HOW DIRE IS DYER? and NICK LOVE, WHAT’S NOT TO LOVE…
DANNY BY DANNY
I am sure that in time Danny Dyer’s brutally frank autobiography, Straight Up: The Real Me in my Own Words, will hit the bargain bins. It happens to all of the great thespians, old chap: Olivier, Guinness, Hopkins, all charity shop fodder soon enough. But for now, I can’t quite bring myself to part with the £7.99 required and have had to make do with occasional browses in W.H. Smith. I haven’t looked into the co-writing arrangements, but it does all look a bit Dyer by numbers. Film buff Mark Kermode comes in for a good kicking (on the page only, for now) for his imitations and savage mockery of the boy from Canning, with Danny (or his ghost) laying into the hairdo and suave smarminess and asking menacingly who would come off better in a dark alley stand-off. They should surely do a joint book tour.
If you can’t get it from the horse’s mouth, there is the redoubtable Martin Howden on hand with: The Real Deal – The unauthorised biography of Britain’s toughest star (£1.99 from The Works in Oxford). Howden has given us similar tomes on Russell Crowe (surely New Zealand’s toughest star), reformed wastrel Robert Downey Jr, Joaquin Phoenix and Lily Allen, whose street wisdom was partly honed at posh progressive school Bedales, plus some Twilight-related vampire types. I suspect the Dyer volume took at least a long weekend to write, but it contains invaluable insights into the man described on the back cover as: “one of Britain’s most gifted and most uncompromising talents”.
What do we find out? Danny’s is West Ham until he dies, while frequent co-star Tamer Hassan is Millwall. Danny hails from Canning Town, but was born in Newham, which he describes, not very charitably as “a shit-hole, a real fucking concrete jungle”. Danny wowed Dame Helen Mirren as a tragic junkie-rent boy in Prime Suspect and became fast friends with the great Harold Pinter while turning in often overlooked performances in Pinter productions. Danny swears a lot? He probably gets it from his beloved Nan, who used to rant at the telly, calling Scottish snooker legend Stephen Hendry “a c***”. Danny got his tackle out for Gay magazine Attitude, but they didn’t run the wilder stuff. Danny doesn’t like Hungary. Danny featured in an Oscar-winning short film, Wasp, directed by highly rated director Andrea Arnold, who recently gave us Wuthering Heights. Danny (surprise) reveres Ray Winstone.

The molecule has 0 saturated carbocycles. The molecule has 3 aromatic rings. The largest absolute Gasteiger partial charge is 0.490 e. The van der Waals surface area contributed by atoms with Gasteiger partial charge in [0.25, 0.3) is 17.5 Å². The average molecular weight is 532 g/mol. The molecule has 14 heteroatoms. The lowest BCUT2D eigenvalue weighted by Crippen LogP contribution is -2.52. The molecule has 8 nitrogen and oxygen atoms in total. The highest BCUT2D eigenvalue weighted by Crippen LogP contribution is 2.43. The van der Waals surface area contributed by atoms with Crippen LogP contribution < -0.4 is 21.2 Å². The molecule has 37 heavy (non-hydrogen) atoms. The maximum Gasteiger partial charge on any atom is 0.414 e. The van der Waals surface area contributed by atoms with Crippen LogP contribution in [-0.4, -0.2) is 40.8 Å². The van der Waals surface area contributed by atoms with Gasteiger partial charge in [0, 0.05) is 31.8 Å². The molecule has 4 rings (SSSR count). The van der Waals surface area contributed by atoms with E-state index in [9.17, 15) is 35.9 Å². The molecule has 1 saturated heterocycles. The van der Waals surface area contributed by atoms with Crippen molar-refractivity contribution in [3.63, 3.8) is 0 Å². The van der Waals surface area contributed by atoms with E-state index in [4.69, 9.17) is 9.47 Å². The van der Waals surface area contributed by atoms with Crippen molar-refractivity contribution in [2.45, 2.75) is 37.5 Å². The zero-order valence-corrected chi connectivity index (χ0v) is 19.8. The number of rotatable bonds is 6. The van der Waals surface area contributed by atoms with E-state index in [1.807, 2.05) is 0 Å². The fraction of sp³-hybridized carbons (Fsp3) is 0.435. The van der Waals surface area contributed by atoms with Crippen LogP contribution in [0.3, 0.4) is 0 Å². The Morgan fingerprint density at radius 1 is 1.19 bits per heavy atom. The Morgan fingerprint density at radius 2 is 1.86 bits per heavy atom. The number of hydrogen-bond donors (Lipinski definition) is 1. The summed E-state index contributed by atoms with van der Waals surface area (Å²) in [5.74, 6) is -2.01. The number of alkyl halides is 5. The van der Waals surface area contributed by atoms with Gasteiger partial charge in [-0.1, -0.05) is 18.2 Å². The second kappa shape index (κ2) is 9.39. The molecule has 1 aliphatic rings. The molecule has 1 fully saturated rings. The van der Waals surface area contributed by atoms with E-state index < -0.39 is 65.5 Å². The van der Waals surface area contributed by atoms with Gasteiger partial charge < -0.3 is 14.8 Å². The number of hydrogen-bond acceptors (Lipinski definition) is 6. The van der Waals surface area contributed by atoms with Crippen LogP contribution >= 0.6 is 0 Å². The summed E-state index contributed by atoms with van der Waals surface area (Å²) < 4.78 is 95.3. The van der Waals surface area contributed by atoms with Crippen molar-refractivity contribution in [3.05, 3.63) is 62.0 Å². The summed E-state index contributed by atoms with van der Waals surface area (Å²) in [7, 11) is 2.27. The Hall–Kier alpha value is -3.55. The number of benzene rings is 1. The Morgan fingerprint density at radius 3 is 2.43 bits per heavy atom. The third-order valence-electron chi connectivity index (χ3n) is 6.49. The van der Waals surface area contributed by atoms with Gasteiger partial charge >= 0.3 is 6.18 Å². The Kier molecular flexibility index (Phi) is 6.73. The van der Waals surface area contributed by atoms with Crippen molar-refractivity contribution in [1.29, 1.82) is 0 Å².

Howden makes a case for our boy as a pretty decent sort of geezer, albeit a bit foul-mouthed in interviews, but a loving family bloke, into footie, doing the DJ bit and UFOs. Elsewhere, Danny has bitterly regretted a disgusting (ghosted) column in Zoo magazine, suggesting jilted or cuckolded blokes scar the women who have betrayed them. This is briefly alluded to in the last chapter: ‘A Difficult Year for Danny’. He also had a nasty house break-in.
Putting all this aside, what of the work? While The Guardian has meanly described Danny as “the byword for low-budget, no-quality Brit-trash cinema”, Howden nobly makes a case for most of the Dyer oeuvre, sometimes in the face of incredible odds. For example, he talks with reverence of Danny being “one of the most distinctive faces and voices on British TV”, presumably because of his sterling work encountering Danny Dyer’s Deadliest Men and touring the Football Factories, although he lists many other lighter roles you might have missed.
In fairness, it’s not all bovver boys and f***** geezers. Danny ain’t no one trick pony and has not ruled out having a go at Doctor Who should the opportunity arise. Can he be sad and sensitive as well as loud and leery? I have witnessed Danny courageously enjoying ‘one off the wrist’ in semi-likeable Cardiff-based rave fest Human Traffic (his Mum bursts in), and doing his stuff quite decently in Foyle’s War, not a ‘c’ word to be heard. Then there are more stretching roles, as in Borstal Boy, where Danny goes Gay with Brendan Behan and jolly football romp, The Other Half, a newly wed with American wife at Euro 2004 with Vinnie Jones cast (against type) as a life guide. These are available at cut-price DVD emporia across the land. You should investigate.
But the prosecution has a pretty damning case at this juncture. I regularly, enthusiastically visit the bottom of the barrel, but am not sure I could deal with Straightheads, Danny cast implausibly alongside a slumming Gillian Anderson as a handyman caught up in a rural rape and revenge saga. Kermode: “I can’t believe the funding or the will to make this film existed”. And what of The Great Ecstasy of Robert Carmichael, the Newhaven-based tale of feral youth at play, dominated by a gang rape scene?
Few have been queueing up to lavish plaudits on Pimp, the Soho sex industry faux documentary, described by The Daily Telegraph (0/5) as “soul-flayingly horrendous, even by the gutter standards of Britsploitation flicks featuring Danny Dyer”. I briefly owned this, but a discerning flatmate binned it or gave it away before it came close to the DVD player. I have, however, twice watched Danny as down-at-heel Pete, former drug user, criminal and alcoholic on the road to redemption in City Rats, proving his mettle by blowing away the bad man at the end. Also featuring Tamer Hassan (he is suicidal and rightly so), it’s another film of staggering awfulness, championed by the deluded as part of a new wave of hard-edged British cinema, but frankly embarrassing.